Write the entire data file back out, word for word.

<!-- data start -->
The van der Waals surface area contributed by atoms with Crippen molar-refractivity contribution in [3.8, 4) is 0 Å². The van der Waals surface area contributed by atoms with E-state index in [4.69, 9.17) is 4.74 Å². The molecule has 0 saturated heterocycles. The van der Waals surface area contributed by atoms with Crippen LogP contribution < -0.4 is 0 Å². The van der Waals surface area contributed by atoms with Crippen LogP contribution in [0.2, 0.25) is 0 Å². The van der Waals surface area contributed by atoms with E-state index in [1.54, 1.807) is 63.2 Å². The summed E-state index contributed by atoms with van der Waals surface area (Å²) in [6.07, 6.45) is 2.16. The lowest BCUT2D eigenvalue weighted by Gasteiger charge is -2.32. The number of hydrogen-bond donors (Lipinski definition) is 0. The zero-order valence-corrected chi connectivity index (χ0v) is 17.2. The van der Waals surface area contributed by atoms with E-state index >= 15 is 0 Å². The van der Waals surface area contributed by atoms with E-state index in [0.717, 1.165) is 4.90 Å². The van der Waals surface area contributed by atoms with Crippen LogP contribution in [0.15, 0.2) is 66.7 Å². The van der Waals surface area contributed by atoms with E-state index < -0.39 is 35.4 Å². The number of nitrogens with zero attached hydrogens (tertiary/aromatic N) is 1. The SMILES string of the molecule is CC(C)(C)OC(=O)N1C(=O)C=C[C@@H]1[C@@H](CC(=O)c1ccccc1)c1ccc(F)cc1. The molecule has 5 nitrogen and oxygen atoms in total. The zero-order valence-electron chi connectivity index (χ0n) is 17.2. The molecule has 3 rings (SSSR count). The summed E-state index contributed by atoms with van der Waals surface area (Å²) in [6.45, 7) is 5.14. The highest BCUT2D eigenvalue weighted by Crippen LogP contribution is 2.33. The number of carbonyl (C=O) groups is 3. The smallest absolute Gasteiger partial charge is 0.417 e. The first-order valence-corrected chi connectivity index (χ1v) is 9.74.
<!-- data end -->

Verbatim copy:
The van der Waals surface area contributed by atoms with Crippen molar-refractivity contribution in [3.8, 4) is 0 Å². The van der Waals surface area contributed by atoms with E-state index in [4.69, 9.17) is 4.74 Å². The molecule has 0 saturated heterocycles. The van der Waals surface area contributed by atoms with Crippen LogP contribution < -0.4 is 0 Å². The van der Waals surface area contributed by atoms with Crippen LogP contribution in [0.2, 0.25) is 0 Å². The van der Waals surface area contributed by atoms with E-state index in [1.54, 1.807) is 63.2 Å². The summed E-state index contributed by atoms with van der Waals surface area (Å²) in [6.07, 6.45) is 2.16. The lowest BCUT2D eigenvalue weighted by Gasteiger charge is -2.32. The number of hydrogen-bond donors (Lipinski definition) is 0. The zero-order valence-corrected chi connectivity index (χ0v) is 17.2. The van der Waals surface area contributed by atoms with E-state index >= 15 is 0 Å². The van der Waals surface area contributed by atoms with E-state index in [0.717, 1.165) is 4.90 Å². The van der Waals surface area contributed by atoms with Crippen LogP contribution in [0.15, 0.2) is 66.7 Å². The van der Waals surface area contributed by atoms with E-state index < -0.39 is 35.4 Å². The number of nitrogens with zero attached hydrogens (tertiary/aromatic N) is 1. The SMILES string of the molecule is CC(C)(C)OC(=O)N1C(=O)C=C[C@@H]1[C@@H](CC(=O)c1ccccc1)c1ccc(F)cc1. The molecule has 5 nitrogen and oxygen atoms in total. The zero-order valence-electron chi connectivity index (χ0n) is 17.2. The molecule has 3 rings (SSSR count). The summed E-state index contributed by atoms with van der Waals surface area (Å²) in [6.45, 7) is 5.14. The highest BCUT2D eigenvalue weighted by Crippen LogP contribution is 2.33. The number of carbonyl (C=O) groups is 3. The smallest absolute Gasteiger partial charge is 0.417 e. The first-order valence-corrected chi connectivity index (χ1v) is 9.74.